Right about 1.5 miles, we had our first water stop. I took in 2 cups because I was still paranoid of heat problems (even though I wasn’t feeling anything). Note to self…must learn how to drink water in cups while not loosing too much time. I think it took me about a minute and a half to finish the two cups and move on. I was not happy about that. To make up for it, I ran the next 1 1/2 minutes.

The route took us up the famed Colorado Boulevard and back. We did have one detour where we turned off Colorado Blvd. to run by city hall. That detour would take us back to Colorado Blvd where the 10K’ers would continue up and the 5K’ers went back. From there, we came across the inclines on the course. Another note to self…must get better on hills. The first hill I was determined to continue on my 1/1 run/walk ration on. However, 40 seconds into the run, I just quit. It was kind of strange how quickly I went from determined to walking. The legs started feeling a little rubbery and I quickly went to walking for the rest of the climb. On the downhill, I ran almost 2 minutes to try to make up for that. When I saw how successful I was at that interval, I realized that the heat may slow me down on this day, but was not going to cause any other problems.

Right before the bridge was an additional water station they set up because of the heat. That meant, we would have 4 water stops in a 6 plus mile race. I was thrilled to see that the race organizers came through. This water stop was right before the bridge and close to the 3 mile marker. I knew that at the end of the Colorado Street Bridge was the turnaround. So, I knew I’d be back to that station really soon. Therefore, I decided to forego the water station this time and catch it when I came back.

When I crossed the mile 3 marker, I thought it would only be around a tenth of a mile or so before we turned around. I was wrong. We turned around 3.25 miles into the race. I thought this was odd and hoped it meant that we just had a straight shot down Colorado to the finish (without the detour). This was the first time I wondered if this race would be longer than the 6.25 miles advertised.

The rest of the race had nothing to really report about. The heat was taking its toll as I felt like I was running slower. Some runners, on the way back, were running up on the sidewalks, near the buildings, in the shade at points of the route. By the turnaround, the race had really thinned out. We were mostly a strand of runners only one or two across. By mile 4 I had crossed over that 12 minute per mile average by 30 seconds. This was when having my little cheat sheet came in handy. I could see that I was still on a PR pace. So, I just went back into focussing on each interval as they came. By mile 5, I was 1 minute over the 12 minute per mile pace. When I crossed that point, all I wanted to do was hold that for the rest of the race. Without mile markers, my watch would be the only way I’d know how far I had to go. I finished mile 6 holding to that 1 minute slower than a 12 minute per mile pace and would hold that for the rest of the way.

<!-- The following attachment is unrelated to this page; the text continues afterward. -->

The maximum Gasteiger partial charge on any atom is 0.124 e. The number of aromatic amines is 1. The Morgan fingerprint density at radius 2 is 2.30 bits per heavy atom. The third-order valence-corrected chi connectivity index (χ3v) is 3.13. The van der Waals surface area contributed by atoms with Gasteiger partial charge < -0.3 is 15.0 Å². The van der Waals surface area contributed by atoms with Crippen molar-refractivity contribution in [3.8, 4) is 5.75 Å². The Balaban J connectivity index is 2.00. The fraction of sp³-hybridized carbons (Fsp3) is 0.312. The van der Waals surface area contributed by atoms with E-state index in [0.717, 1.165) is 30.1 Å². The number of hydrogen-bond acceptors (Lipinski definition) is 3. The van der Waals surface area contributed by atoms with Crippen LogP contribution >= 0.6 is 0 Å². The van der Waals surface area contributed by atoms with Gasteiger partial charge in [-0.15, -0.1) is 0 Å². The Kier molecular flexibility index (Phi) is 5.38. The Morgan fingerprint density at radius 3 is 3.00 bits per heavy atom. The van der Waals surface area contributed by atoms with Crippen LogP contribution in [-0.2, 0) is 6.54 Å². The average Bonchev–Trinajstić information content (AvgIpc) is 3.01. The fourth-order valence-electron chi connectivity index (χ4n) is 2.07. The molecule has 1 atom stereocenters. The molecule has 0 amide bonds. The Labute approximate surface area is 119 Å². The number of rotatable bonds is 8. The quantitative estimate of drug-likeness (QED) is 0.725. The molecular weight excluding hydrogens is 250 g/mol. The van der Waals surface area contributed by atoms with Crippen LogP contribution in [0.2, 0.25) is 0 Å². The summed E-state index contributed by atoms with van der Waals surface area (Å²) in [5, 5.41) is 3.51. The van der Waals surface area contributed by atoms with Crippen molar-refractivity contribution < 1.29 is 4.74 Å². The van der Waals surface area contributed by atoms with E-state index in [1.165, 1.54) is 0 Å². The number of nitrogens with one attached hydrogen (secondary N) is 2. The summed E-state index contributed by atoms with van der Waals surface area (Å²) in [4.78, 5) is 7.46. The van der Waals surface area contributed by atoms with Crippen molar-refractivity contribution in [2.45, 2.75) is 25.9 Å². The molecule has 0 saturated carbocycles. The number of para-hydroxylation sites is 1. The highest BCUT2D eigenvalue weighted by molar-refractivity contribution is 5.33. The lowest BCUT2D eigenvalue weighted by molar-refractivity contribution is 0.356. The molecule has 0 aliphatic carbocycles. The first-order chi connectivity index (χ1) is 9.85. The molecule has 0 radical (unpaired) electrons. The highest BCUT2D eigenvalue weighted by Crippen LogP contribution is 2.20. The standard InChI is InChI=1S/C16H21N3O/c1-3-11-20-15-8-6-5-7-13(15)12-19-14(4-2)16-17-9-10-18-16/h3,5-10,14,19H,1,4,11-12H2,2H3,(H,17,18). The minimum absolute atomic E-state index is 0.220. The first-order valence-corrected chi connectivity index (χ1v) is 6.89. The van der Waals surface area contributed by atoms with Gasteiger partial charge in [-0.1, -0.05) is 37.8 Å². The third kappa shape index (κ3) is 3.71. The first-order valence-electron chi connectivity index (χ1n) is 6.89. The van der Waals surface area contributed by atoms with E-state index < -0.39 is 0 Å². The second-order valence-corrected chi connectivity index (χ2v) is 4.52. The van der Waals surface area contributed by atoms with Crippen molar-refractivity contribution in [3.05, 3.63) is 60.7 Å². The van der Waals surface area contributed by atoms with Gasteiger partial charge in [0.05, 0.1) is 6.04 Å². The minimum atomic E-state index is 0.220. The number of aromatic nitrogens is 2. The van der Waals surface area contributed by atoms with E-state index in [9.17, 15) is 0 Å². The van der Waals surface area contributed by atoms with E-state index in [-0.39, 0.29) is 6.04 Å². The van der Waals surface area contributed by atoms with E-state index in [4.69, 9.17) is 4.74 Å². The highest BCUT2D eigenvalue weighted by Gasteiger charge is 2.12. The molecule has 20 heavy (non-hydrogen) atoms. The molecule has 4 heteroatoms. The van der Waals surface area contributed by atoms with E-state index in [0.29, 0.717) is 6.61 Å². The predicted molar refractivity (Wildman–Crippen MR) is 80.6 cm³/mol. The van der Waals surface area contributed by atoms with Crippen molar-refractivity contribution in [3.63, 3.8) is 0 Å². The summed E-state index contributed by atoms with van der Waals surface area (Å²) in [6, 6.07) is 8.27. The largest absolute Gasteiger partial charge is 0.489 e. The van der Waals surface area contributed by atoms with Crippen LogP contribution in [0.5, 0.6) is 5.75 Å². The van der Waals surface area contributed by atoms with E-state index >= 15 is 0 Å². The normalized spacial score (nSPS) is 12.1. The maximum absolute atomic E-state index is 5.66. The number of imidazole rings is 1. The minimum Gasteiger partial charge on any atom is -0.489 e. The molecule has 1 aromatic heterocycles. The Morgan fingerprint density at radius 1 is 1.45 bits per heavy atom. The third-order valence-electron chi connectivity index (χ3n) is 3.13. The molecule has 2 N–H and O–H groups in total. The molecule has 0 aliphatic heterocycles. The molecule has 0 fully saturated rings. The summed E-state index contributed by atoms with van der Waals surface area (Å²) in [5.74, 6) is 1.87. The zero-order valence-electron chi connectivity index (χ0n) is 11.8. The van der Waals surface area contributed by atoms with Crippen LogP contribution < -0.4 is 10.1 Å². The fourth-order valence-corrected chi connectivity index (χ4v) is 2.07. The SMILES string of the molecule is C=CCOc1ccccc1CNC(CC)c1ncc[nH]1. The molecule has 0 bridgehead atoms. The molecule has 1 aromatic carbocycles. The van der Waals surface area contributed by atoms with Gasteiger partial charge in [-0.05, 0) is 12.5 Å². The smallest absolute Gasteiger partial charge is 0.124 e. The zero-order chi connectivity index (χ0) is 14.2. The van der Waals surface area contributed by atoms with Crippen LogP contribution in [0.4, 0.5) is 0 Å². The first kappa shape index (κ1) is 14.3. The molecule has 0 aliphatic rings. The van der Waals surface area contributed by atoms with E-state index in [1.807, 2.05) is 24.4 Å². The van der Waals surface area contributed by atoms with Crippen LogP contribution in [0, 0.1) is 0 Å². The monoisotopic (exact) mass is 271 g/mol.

As I got to 6.10 miles on my watch, I could tell that there was more than 0.15 miles to go. Because it was so hot and I was already slower than I wanted to go, but still ahead of my PR, all I wanted to do was finish. I crossed 6.25 miles on my watch faster than my 10K PR! However, the race was not over yet. I could see the finish and kept to my intervals. However, it would still be around another 0.25 miles before I’d cross that finish line.


It felt great to finally finish on that hot, hot, hot day. A woman who finished just in front of me had to be helped to get medical attention. It was just a reminder of how bad things could have gone. In the last half mile, I did see an ambulance driving towards the finish on the other side of the street. It was a crazy hot day. Later, I would learn that 15 people were taken to the hospital for heat related problems. I’m so glad I wasn’t one of them. When you’re a runner, part of the goal is to push yourself. However, we all need to recognize our limits as well. We need to listen to our bodies and realize that, some days, it’s better to enjoy the ride and live to fight another day. I could have pushed myself a little harder yesterday. However, I was paranoid about becoming dehydrated or having some sort of heat stroke. So, I listened when my body said to walk. I pushed as hard as I could and still ended up with a 10K PR! It wasn’t as much as I would have liked. However, it was a PR still.

Over all, I would rate this race as a B-. The organizers did a good job at helping us runners out in the heat by adding water stations. The volunteers on course were also awesome. In the last water stop, I saw several pouring water over runners that asked for it. There was tons of water at the start/finish area. They had buckets of ice and wet towels for us to help cool off. There were lots of oranges, bananas, and bagels for us at the finish as well.

The finishers medals were awesome! Although, I found it funny that the 10K finishers got the same medal as the half marathon finishers. Apparently, they had 2 different medals. One said “Half” on it and the other said “5K.” So, I got a half marathon finisher medal when I only did a 10K.


On the negative side, the race course only had mile markers for the first 3 miles. In a smaller race, I don’t expect to have the running time clock at each mile marker that a runDisney race has. However, the mile markers really help mentally. Also, given the discrepancy with my watch in the first mile, I really wanted to know whether my watch was off or the race markers were not placed accurately.

The other negative to this race, I would find out later, is that they ran out of finishers medals. That means that some folks finished and they didn’t get rewarded immediately. The organizers did issue a message on their Facebook page that they would order more for those that wanted them and gave instructions on how to get a medal for those that did not get one.


Will I race in this event again next year? Probably. Although, I think I’ll have to go for the half marathon next year. After all, that will show progress…5K in 2012, 10K in 2013, Half Marathon in 2014….right?